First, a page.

All the President’s Men

As astonishing as the conspiracy that was uncovered, it that all the research was done the old fashioned way, with pencil and paper.
Our Rating

Genre(s): Drama, Thriller

Director: Alan J. Pakula

Actors: Robert Redford, Dustin Hoffman, Jack Warden, Martin Balsam, Hal Holbrook, Jason Robards, Jane Alexander

Year: 1976

MPAA Rating: R

Country: USA

“Watergate” is one of those pop-culture words where the true significance has always flown over my head. Nixon was president when I was born, so I was just a tot when all hell broke loose for him when it was revealed that the White House had authorized wire-tapping at the headquarters of the Democratic National Committee in an election year. The whole incident was exposed because the dogged research and investigation of two Washington Post reporters, Bob Woodward and Carl Bernstein when five men were arrested breaking into a hotel suite. The reporters’ quest slowly revealed a shocking cover-up that went all the way to the White House, and shook the core of the country’s trust in the highest official. Because of the scandal, Nixon resigned in 1974, becoming the first, and so far only U.S. President to do so.

All the President’s Men takes the form of a political thriller with dogged journalists as the protagonists. Woodward (Robert Redford) and Bernstein (Dustin Hoffman) are introduced as young reporters at the Washington Post, without much seniority, but with a lot to prove. Their initial story about the break-in at the Watergate hotel goes largely unnoticed, except for them, the incident opens up many questions. The more questions they ask, the more things don’t add up. An anonymous inside informant, whom they nickname “Deep Throat” (Hal Holbrook) tells them ominously to “follow the money”. But the more the reporters find out, the more frightened they become. What would you do when you find out information about a cover-up that leads all the way to the White House?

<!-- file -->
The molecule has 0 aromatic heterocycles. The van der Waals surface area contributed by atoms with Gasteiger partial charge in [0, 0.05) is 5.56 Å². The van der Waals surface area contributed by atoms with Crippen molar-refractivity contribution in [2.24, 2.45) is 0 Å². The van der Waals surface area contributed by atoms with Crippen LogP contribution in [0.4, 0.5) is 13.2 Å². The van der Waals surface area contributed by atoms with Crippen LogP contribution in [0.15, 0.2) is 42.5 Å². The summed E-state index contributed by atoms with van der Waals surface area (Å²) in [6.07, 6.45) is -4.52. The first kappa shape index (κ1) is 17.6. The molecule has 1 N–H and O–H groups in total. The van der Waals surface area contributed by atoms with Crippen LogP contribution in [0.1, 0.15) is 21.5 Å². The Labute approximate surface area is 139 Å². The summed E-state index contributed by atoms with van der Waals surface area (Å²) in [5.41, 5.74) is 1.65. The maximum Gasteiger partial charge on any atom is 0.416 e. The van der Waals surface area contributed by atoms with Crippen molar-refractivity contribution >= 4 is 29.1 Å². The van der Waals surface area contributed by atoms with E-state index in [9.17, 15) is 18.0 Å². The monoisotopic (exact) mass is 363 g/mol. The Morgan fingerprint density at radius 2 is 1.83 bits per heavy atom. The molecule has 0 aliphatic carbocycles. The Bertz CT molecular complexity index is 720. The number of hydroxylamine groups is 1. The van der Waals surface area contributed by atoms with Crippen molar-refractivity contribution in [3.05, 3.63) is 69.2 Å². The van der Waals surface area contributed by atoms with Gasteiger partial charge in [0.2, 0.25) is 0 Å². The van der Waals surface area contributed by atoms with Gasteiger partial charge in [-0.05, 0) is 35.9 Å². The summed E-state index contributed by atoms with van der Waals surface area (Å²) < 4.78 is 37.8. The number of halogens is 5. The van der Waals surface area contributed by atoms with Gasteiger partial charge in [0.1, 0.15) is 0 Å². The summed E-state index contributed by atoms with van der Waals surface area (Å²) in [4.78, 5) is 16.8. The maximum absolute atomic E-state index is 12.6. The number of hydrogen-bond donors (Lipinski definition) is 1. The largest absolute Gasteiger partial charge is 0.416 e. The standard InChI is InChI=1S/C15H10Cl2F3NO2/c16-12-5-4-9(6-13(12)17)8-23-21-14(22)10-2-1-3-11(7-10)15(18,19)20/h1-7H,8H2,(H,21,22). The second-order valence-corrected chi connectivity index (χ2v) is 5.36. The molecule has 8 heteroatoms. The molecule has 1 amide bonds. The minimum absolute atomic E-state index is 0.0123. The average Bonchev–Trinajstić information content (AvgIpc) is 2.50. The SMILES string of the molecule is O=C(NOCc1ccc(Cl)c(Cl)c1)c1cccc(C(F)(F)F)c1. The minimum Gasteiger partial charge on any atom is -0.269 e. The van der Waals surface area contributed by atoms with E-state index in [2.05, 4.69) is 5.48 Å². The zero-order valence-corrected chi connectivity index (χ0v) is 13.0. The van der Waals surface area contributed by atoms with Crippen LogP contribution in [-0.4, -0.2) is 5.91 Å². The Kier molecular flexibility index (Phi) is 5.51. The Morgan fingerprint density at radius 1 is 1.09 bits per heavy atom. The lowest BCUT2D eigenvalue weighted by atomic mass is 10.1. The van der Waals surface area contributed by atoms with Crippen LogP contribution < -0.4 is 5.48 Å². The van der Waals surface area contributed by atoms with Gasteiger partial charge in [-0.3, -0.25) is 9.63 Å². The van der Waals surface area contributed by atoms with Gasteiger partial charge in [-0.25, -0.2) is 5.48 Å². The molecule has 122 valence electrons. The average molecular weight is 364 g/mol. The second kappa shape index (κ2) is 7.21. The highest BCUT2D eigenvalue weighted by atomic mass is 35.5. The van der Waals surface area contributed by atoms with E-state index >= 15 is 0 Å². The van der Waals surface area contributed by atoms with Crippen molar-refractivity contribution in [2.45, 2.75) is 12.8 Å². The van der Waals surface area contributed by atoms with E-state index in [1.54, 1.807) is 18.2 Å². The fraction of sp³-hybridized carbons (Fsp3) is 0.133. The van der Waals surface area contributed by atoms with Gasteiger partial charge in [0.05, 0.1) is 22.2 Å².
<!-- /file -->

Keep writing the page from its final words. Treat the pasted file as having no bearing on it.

What’s great about All the President’s Men is that not only is it a time capsule of a historic event that changed America forever, but it is also a time capsule of the lost art of old-school journalism. You can’t help but marvel at how much Woodward and Bernstein accomplished with good old-fashioned research techniques. Shoot, a phone, a pencil, note pad, and a typewriter was pretty much all they needed. Woodward’s book (on which the film is based) was so thoroughly detailed because he kept such excellent notes. When you see him taking notes onscreen, however, they are chicken scratches on a yellow notepad. Amazing.

The Two-Disc Special Edition Blu-ray of All the President’s Men offers a new extensive Revisited documentary looking back not only on the making of the film, but on the Watergate scandal itself. Redford actually contacted Woodward very early on, after some of the initial stories broke, and of course later played a major part in getting the story to screen. The newsroom in the film was the actual Washington Post newsroom, and Woodward and Bernstein played a large role consulting for the accuracy of the film. Some of the information is recycled on another extra documentary, also included, but Revisited is much more extensive, and better yet, goes into how Deep Throat was eventually revealed.


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